Skip to Main content Skip to Navigation
Journal articles

Calcium pyrophosphate deposition disease revealing a hypersensitivity to vitamin D

Abstract : OBJECTIVE: Hypersensitivity to vitamin D (HVD) due to a loss of function mutation of the CYP24A1 gene, which encodes vitamin D catabolizing enzyme was initially described as a cause of acute hypercalcemia in children and chronic renal diseases in adults. METHODS: We describe the first case of a patient presenting a calcium pyrophosphate deposition disease (CPDD) revealing a HVD. RESULTS: An abnormality of phospho-calcic metabolism was discovered during the course of an etiological workup for CPDD in a 52-year-old patient. Laboratory tests revealed a blood calcium level at the upper limit of normal range, a markedly low parathormone level, a 25-hydroxyvitamin D level within the upper level of normal, an elevated 1,25-dihydroxyvitamin D level and an elevated urine calcium level. CYP24A1 gene sequencing analysis revealed two mutations in a heterozygous state. The study of the 25-hydroxyvitamin D3: 24,25-dihydroxyvitamin D3 ratio, two metabolites of vitamin D confirmed the enzyme deficiency in vivo. Our observation suggests that this disease could correspond to a rare cause of CPDD. CONCLUSION: In cases of CPDD associated with calcium values within the upper limit of normal range (or hypercalcemia) with an abnormally low PTH, one could suggest searching for HVD.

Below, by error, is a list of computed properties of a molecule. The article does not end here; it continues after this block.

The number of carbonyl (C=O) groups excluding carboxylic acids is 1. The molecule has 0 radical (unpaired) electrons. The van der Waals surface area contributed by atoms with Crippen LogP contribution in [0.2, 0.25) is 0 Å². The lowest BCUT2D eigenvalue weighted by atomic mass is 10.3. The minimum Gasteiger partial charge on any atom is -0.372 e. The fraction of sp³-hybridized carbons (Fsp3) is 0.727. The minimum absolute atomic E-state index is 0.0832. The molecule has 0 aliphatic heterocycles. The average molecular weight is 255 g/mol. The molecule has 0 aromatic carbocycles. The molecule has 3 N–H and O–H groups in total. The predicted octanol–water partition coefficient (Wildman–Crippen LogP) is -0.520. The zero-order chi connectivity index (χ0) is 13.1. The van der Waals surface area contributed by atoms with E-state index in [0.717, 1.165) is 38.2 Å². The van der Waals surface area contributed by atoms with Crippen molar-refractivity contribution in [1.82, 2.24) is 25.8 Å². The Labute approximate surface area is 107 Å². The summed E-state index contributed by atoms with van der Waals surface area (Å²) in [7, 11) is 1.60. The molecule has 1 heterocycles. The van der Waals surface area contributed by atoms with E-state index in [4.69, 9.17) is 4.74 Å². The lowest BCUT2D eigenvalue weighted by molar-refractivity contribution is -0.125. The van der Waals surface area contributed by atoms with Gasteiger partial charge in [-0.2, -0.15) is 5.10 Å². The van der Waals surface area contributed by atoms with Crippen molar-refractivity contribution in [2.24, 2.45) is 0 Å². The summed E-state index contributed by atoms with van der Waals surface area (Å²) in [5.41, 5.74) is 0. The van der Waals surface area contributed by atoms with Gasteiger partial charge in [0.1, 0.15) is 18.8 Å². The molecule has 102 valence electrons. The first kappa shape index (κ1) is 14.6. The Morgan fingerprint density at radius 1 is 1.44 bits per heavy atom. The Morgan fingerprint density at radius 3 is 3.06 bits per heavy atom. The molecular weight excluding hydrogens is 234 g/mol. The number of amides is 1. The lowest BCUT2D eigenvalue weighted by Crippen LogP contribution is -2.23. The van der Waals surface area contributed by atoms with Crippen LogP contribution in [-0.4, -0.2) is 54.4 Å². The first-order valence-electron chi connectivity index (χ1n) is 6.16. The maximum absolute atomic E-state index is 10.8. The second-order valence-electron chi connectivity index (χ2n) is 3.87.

Complete list of metadatas
Contributor : Hélène Bouraïma-Lelong <>
Submitted on : Thursday, June 13, 2019 - 9:57:24 AM
Last modification on : Monday, May 11, 2020 - 5:30:09 PM




Pauline Baudart, Arnaud Molin, Johann Cesini, Glenville Jones, Martin Kaufmann, et al.. Calcium pyrophosphate deposition disease revealing a hypersensitivity to vitamin D. Joint Bone Spine, Elsevier Masson, 2017, 84 (3), pp.349-351. ⟨10.1016/j.jbspin.2016.11.006⟩. ⟨hal-02154837⟩



Record views